County employees unpack more than 12,000 doses of COVID-19 vaccine to be stored in subzero freezers. They will go to regional acute health care hospitals. (County of San Diego Communications Office)
Vaccine doses begin to arrive
The first deliveries of vaccine for the novel coronavirus have started to arrive in San Diego.
Over the next few days, the region will get about 28,000 of the 327,000 doses of the recently authorized Pfizer vaccine coming to California.
“The arrival of the vaccine is great news and will give us the best tool to slow the spread of the pandemic,” said Wilma Wooten, M.D., M.P.H., County public health officer. “However, this does not mean people should not continue taking the necessary precautions to avoid getting COVID-19.”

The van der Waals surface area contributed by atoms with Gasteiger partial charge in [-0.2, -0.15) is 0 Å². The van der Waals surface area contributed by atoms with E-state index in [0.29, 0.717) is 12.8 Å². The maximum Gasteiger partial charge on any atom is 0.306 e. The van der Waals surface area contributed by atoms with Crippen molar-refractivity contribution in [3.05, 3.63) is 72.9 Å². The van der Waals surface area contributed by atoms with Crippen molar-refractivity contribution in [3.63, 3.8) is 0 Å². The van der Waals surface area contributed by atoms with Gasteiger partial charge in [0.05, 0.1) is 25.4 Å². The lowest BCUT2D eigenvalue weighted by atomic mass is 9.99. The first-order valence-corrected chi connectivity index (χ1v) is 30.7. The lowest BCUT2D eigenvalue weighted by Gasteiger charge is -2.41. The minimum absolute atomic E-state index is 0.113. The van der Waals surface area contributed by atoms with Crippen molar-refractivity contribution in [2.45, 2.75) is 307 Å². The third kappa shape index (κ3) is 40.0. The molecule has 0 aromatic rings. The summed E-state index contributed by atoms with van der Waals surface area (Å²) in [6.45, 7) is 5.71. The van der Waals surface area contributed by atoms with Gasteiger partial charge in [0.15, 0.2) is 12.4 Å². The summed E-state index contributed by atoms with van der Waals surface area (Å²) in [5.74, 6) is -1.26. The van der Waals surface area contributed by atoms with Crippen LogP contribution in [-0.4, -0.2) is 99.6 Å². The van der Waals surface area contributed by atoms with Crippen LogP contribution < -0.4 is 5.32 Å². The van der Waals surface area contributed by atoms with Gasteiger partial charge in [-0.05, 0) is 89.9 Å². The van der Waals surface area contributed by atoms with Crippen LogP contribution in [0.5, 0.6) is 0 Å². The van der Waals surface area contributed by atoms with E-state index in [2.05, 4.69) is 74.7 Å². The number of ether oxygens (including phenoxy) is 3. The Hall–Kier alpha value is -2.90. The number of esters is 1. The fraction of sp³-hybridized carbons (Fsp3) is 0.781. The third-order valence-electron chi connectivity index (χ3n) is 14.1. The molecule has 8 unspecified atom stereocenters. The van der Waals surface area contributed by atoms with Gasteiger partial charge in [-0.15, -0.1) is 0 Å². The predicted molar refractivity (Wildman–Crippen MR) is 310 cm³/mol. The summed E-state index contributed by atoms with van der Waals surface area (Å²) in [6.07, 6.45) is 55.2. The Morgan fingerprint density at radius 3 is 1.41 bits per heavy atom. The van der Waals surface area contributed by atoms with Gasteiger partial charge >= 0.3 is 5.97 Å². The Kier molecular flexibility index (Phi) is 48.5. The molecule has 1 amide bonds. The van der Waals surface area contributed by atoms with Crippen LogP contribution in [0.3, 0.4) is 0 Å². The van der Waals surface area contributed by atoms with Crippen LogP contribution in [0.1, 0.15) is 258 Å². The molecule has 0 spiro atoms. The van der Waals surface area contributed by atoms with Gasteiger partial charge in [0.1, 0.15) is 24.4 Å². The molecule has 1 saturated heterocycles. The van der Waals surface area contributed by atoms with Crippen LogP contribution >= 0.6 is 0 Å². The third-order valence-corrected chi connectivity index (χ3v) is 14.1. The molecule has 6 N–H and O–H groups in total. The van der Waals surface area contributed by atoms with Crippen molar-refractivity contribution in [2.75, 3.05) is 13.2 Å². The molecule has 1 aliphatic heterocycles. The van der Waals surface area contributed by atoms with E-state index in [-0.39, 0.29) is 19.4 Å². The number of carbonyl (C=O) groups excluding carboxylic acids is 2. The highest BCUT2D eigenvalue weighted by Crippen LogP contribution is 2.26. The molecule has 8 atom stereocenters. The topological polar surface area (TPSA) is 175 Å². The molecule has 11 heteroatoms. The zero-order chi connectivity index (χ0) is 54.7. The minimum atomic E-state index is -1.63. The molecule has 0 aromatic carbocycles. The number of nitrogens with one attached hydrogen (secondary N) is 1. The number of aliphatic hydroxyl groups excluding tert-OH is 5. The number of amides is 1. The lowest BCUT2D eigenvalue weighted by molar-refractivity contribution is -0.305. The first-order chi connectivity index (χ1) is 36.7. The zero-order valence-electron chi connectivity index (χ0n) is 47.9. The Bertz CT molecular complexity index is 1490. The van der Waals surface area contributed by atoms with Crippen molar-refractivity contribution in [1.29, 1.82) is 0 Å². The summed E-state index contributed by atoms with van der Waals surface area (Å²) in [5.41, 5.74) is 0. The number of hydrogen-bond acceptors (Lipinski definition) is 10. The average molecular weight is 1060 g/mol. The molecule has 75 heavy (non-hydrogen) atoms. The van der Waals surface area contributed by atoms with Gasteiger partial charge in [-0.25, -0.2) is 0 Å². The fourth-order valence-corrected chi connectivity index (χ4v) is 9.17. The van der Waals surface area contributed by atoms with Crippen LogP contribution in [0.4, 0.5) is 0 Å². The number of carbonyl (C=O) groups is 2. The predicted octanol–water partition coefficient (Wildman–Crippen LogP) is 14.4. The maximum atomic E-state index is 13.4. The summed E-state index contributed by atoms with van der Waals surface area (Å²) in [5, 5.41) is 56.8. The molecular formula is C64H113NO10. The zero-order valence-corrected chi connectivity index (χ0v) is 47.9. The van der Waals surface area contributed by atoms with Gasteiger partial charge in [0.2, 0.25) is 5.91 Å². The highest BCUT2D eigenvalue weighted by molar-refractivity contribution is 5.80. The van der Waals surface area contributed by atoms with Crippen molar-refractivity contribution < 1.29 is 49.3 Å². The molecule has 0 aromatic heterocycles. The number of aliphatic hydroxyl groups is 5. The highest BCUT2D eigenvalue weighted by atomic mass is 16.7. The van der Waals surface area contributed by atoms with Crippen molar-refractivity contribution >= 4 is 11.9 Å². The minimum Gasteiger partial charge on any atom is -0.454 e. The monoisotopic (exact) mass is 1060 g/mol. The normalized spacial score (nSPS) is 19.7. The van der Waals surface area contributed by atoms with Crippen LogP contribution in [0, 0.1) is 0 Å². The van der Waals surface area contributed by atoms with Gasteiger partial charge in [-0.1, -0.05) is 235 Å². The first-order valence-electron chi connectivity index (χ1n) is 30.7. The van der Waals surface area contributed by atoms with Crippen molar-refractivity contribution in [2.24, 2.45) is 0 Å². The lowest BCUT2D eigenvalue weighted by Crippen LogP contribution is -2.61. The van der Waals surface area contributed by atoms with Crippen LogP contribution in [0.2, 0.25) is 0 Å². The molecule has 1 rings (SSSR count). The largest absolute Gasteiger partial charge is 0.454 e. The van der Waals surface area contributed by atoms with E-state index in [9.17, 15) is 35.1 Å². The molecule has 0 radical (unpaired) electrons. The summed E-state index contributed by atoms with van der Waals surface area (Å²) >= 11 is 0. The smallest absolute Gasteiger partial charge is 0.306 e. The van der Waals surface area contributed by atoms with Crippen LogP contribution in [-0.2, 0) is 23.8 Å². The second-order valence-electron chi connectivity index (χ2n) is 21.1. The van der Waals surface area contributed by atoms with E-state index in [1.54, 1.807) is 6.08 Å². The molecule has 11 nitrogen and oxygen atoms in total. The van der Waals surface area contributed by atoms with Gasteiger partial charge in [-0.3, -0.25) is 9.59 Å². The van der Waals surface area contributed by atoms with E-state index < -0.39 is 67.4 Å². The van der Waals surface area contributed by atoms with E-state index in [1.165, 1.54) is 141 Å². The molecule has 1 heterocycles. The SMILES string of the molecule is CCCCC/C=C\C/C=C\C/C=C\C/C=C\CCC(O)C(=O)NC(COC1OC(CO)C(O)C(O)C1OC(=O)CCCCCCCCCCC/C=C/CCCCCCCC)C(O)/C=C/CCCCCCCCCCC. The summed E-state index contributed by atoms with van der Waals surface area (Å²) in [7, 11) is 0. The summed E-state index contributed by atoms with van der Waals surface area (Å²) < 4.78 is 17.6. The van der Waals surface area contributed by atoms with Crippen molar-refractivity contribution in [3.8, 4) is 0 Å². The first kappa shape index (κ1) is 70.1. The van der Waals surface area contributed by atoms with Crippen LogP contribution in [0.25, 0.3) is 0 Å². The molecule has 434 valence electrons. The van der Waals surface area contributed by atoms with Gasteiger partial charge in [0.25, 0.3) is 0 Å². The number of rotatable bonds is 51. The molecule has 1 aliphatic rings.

The initial doses will go to acute health care personnel. Those doses are about 72 percent of what is needed to administer the first dose of all identified heath care recipients in the first tier.
Each health care system will decide how to prioritize and administer the vaccines to its employees in the Phase 1A – Tier 1 guidelines. All 28,000 recipients will get their second dose when more Pfizer vaccines arrive in the region.
The initial shipments of the 28,000 vaccine doses are being delivered to the County, UC San Diego Health and Rady Children’s Hospital. The County is storing about 12,000 doses of vaccine in subzero freezers and will redistribute it to regional acute health care hospitals.
Residents and employees of skilled nursing facilities also have the highest priority to receive the new vaccine, but distribution to these recipients is being handled separately by the state.
Those doses will go to local CVS and Walgreens pharmacies which will administer the vaccine to skilled nursing facility residents and staff.
As other pharmaceutical companies receive emergency use authorization from the U.S. Food and Drug Administration, more vaccines will arrive in the region.